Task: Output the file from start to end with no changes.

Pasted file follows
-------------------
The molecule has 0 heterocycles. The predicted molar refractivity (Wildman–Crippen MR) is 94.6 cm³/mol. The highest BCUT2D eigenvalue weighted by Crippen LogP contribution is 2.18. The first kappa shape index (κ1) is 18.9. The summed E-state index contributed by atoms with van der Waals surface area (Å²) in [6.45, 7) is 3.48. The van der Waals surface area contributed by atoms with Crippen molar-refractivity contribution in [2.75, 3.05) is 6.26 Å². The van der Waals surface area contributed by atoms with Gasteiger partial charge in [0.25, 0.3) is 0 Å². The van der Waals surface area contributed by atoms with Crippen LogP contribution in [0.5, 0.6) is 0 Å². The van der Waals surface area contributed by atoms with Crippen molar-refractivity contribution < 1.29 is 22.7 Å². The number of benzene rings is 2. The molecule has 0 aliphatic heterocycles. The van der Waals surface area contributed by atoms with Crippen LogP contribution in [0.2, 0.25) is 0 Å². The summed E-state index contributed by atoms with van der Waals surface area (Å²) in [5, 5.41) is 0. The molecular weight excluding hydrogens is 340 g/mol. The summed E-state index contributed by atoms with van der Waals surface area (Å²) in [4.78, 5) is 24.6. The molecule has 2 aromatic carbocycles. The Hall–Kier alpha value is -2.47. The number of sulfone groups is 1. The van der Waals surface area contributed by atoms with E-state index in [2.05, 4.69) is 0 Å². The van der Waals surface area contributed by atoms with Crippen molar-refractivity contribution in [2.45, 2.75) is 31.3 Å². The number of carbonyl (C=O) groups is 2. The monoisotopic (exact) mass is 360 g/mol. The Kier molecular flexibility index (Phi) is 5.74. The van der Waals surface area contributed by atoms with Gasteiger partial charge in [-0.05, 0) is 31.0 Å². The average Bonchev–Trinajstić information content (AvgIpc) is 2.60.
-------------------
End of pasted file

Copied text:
The molecule has 0 heterocycles. The predicted molar refractivity (Wildman–Crippen MR) is 94.6 cm³/mol. The highest BCUT2D eigenvalue weighted by Crippen LogP contribution is 2.18. The first kappa shape index (κ1) is 18.9. The summed E-state index contributed by atoms with van der Waals surface area (Å²) in [6.45, 7) is 3.48. The van der Waals surface area contributed by atoms with Crippen molar-refractivity contribution in [2.75, 3.05) is 6.26 Å². The van der Waals surface area contributed by atoms with Gasteiger partial charge in [0.25, 0.3) is 0 Å². The van der Waals surface area contributed by atoms with Crippen LogP contribution in [0.5, 0.6) is 0 Å². The van der Waals surface area contributed by atoms with Crippen molar-refractivity contribution < 1.29 is 22.7 Å². The number of benzene rings is 2. The molecule has 0 aliphatic heterocycles. The van der Waals surface area contributed by atoms with Crippen LogP contribution in [0.2, 0.25) is 0 Å². The summed E-state index contributed by atoms with van der Waals surface area (Å²) in [5, 5.41) is 0. The molecular weight excluding hydrogens is 340 g/mol. The summed E-state index contributed by atoms with van der Waals surface area (Å²) in [4.78, 5) is 24.6. The molecule has 2 aromatic carbocycles. The Hall–Kier alpha value is -2.47. The number of sulfone groups is 1. The van der Waals surface area contributed by atoms with E-state index in [2.05, 4.69) is 0 Å². The van der Waals surface area contributed by atoms with Crippen molar-refractivity contribution in [2.45, 2.75) is 31.3 Å². The number of carbonyl (C=O) groups is 2. The monoisotopic (exact) mass is 360 g/mol. The Kier molecular flexibility index (Phi) is 5.74. The van der Waals surface area contributed by atoms with Gasteiger partial charge in [-0.05, 0) is 31.0 Å². The average Bonchev–Trinajstić information content (AvgIpc) is 2.60.